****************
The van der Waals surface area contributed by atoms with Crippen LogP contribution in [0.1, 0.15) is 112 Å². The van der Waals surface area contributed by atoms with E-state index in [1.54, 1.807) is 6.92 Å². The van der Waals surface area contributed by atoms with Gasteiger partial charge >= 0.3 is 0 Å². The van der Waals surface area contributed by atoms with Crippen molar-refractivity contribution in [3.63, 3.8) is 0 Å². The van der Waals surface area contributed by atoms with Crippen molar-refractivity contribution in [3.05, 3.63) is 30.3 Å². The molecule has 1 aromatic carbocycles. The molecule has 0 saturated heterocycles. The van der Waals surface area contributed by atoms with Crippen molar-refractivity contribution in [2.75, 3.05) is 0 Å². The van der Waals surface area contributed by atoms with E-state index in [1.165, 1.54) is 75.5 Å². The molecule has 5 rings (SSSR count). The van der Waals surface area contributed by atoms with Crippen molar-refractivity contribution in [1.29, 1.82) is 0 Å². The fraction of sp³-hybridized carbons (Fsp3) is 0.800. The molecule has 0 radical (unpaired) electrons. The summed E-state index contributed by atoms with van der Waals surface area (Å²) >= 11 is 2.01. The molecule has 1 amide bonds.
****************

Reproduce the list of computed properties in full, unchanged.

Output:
The van der Waals surface area contributed by atoms with Crippen LogP contribution in [0.1, 0.15) is 112 Å². The van der Waals surface area contributed by atoms with E-state index in [1.54, 1.807) is 6.92 Å². The van der Waals surface area contributed by atoms with Gasteiger partial charge >= 0.3 is 0 Å². The van der Waals surface area contributed by atoms with Crippen molar-refractivity contribution in [3.63, 3.8) is 0 Å². The van der Waals surface area contributed by atoms with Crippen molar-refractivity contribution in [3.05, 3.63) is 30.3 Å². The molecule has 1 aromatic carbocycles. The molecule has 0 saturated heterocycles. The van der Waals surface area contributed by atoms with Crippen molar-refractivity contribution in [2.75, 3.05) is 0 Å². The van der Waals surface area contributed by atoms with E-state index in [1.165, 1.54) is 75.5 Å². The molecule has 5 rings (SSSR count). The van der Waals surface area contributed by atoms with Crippen molar-refractivity contribution in [1.29, 1.82) is 0 Å². The fraction of sp³-hybridized carbons (Fsp3) is 0.800. The molecule has 0 radical (unpaired) electrons. The summed E-state index contributed by atoms with van der Waals surface area (Å²) >= 11 is 2.01. The molecule has 1 amide bonds.